On a personal level, Rosenmayer draws on an upbringing with a strong, socially active mother who formed her drive to serve. Speaking about her mother, Rosenmayer says, “You know, she was out there always involved in some type of making signs, advocating, something. I mean, this was an active, dynamic, moving house, with a cause.” Growing up with such a female-centric family that included three older sisters, Rosenmayer was surprised when she ended up giving birth to a boy. Three more boys followed, and she strongly desired a daughter. “This inspired her to become a foster parent of more than 20 girls and, ultimately, to have the privilege and opportunity to adopt her daughter, Amber, all before she started her company.
Discussing work and career issues with Rosenmayer is like attending a professional seminar where the speaker decides to ditch her notes and speak from the heart. It is never boring, and the information received is priceless. Regarding the glass ceiling, Rosenmayer says it was not something relevant to her as an obstacle. “I was never uncomfortable or ill at ease with men. I love to banter and give it back to men. And I think that men sense that about me and disarm themselves immediately when they are dealing with me. They find that comfort level with me.” Rosenmayer sees the utility industry as one that is inclusive, telling the story of her father, who arrived in Minnesota from Italy at the age of 15. “As he finally worked his way to Chicago by the age of 22, he saw signs everywhere that said, ‘Italians need not apply.’ But he discovered there was no sign at ComEd. My father applied at ComEd and was hired. And we had a wonderful life because of it.”
But Rosenmayer does acknowledge the lack of women in her industry—a fact that is slowly changing due to the gradual increase of women in engineering. They are starting to get the recognition needed to encourage other women to enter and succeed in the utilities business. Rosenmayer refers to an award hanging in the hallway just outside her office. In 2012, she received the “Maverick Award” from Energetic Women, a specialty group of the Midwest Energy Association (MEA). The eight yearold group works to place and encourage women in the energy field. With organizations such as the MEA’s Energetic Women, Women’s Energy Network (WEN), plus an overall national effort to get girls to maintain interest in STEM fields, Rosenmayer is optimistic about the future of women in her industry.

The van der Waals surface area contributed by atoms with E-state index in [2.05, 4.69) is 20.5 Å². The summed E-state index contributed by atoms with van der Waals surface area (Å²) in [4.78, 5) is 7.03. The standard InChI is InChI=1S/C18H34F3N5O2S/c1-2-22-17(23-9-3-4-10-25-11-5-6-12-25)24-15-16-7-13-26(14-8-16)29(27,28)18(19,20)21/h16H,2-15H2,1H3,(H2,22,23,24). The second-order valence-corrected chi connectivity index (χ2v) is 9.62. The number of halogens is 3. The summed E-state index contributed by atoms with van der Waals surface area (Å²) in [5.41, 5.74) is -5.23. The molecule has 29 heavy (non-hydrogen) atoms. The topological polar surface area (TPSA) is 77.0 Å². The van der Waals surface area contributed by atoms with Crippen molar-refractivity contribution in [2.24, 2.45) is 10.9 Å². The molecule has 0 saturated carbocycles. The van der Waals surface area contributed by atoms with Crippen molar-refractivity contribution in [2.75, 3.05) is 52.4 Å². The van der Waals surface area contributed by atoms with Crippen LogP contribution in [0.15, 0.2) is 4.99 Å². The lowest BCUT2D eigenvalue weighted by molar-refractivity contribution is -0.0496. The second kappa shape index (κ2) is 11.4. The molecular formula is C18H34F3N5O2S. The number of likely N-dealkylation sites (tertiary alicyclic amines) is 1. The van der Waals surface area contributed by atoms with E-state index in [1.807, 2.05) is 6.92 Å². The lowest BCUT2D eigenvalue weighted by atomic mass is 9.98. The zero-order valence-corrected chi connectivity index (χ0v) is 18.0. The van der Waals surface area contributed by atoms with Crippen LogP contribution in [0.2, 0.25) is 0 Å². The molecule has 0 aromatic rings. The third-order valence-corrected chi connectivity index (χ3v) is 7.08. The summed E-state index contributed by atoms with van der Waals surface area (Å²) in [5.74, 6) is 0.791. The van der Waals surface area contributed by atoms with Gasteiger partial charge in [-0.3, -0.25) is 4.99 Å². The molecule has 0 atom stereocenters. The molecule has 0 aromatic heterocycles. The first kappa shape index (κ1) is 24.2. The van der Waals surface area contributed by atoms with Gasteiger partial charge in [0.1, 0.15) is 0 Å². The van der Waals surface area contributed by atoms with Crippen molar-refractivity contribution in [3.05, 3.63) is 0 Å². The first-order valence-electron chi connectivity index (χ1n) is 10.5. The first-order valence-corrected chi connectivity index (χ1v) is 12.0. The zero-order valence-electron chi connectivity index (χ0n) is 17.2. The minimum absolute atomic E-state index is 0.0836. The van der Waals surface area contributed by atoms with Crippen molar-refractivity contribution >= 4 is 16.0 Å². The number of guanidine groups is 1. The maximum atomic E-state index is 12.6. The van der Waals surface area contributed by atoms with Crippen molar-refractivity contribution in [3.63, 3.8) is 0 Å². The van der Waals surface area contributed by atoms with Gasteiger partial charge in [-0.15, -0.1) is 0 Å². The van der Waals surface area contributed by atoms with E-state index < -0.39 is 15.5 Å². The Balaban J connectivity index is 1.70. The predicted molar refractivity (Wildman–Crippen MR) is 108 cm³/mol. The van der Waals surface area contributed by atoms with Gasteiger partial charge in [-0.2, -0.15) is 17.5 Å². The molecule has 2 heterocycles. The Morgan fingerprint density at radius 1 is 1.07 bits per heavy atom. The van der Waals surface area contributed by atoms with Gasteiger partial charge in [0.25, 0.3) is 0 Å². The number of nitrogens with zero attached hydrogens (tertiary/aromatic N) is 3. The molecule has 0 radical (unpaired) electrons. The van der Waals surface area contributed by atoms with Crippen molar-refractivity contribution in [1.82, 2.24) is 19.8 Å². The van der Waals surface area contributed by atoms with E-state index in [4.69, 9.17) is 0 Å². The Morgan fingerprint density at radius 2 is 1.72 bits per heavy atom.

So what advice does Rosenmayer have for other women who are considering launching their own businesses? In a word, passion. She explains, “What worries me is that, many times, women will find their hobby and think their hobby is their passion. And their hobby may not at all get them into a very successful business. You have to be really introspective when you’re looking at going into business and you have to find your niche.” Rosenmayer stresses that women who are interested in starting a business should do the necessary research and make sure that there is a market. A few questions she suggests asking: “Is there a market, are there enough consumers to grow your business there? Do you have the capability and knowledge to open this niche? Is it cutting edge? Will it be dynamic and exciting?” She says, “Do not follow your hobby unless your hobby fills all of those criteria. I’ve seen many women fail following a hobby. Keep your hobby for yourself.”
When asked about what she is passionate about, Rosenmayer provides a simple answer that paints the picture of why INTREN has been so successful:
“I knew from the time I was thirteen or fourteen years old that I was called to serve, and when I became an entrepreneur, it was natural that I would be a servant leader.” fw